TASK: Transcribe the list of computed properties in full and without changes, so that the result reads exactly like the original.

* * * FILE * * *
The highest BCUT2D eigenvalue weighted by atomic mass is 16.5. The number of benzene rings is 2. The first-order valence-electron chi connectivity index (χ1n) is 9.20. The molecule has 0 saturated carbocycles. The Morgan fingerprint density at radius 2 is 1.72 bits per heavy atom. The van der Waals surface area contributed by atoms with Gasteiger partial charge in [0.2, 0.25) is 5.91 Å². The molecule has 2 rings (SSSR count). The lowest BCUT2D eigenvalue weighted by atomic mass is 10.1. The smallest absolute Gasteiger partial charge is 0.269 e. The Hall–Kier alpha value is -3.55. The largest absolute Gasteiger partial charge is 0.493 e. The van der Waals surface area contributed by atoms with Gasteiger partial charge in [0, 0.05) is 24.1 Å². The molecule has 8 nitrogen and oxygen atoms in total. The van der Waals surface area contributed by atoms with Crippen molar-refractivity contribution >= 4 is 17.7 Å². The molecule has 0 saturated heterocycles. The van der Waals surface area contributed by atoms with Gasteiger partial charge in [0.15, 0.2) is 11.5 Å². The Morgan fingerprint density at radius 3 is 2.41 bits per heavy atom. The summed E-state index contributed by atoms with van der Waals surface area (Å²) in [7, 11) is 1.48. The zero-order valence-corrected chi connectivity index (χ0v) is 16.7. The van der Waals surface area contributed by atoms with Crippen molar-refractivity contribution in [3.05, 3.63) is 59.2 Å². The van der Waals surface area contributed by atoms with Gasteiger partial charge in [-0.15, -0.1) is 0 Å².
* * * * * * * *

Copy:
The highest BCUT2D eigenvalue weighted by atomic mass is 16.5. The number of benzene rings is 2. The first-order valence-electron chi connectivity index (χ1n) is 9.20. The molecule has 0 saturated carbocycles. The Morgan fingerprint density at radius 2 is 1.72 bits per heavy atom. The van der Waals surface area contributed by atoms with Gasteiger partial charge in [0.2, 0.25) is 5.91 Å². The molecule has 2 rings (SSSR count). The lowest BCUT2D eigenvalue weighted by atomic mass is 10.1. The smallest absolute Gasteiger partial charge is 0.269 e. The Hall–Kier alpha value is -3.55. The largest absolute Gasteiger partial charge is 0.493 e. The van der Waals surface area contributed by atoms with Gasteiger partial charge in [0, 0.05) is 24.1 Å². The molecule has 8 nitrogen and oxygen atoms in total. The van der Waals surface area contributed by atoms with Crippen molar-refractivity contribution >= 4 is 17.7 Å². The molecule has 0 saturated heterocycles. The van der Waals surface area contributed by atoms with Gasteiger partial charge in [0.15, 0.2) is 11.5 Å². The Morgan fingerprint density at radius 3 is 2.41 bits per heavy atom. The summed E-state index contributed by atoms with van der Waals surface area (Å²) in [7, 11) is 1.48. The zero-order valence-corrected chi connectivity index (χ0v) is 16.7. The van der Waals surface area contributed by atoms with Crippen molar-refractivity contribution in [3.05, 3.63) is 59.2 Å². The van der Waals surface area contributed by atoms with Gasteiger partial charge in [-0.15, -0.1) is 0 Å².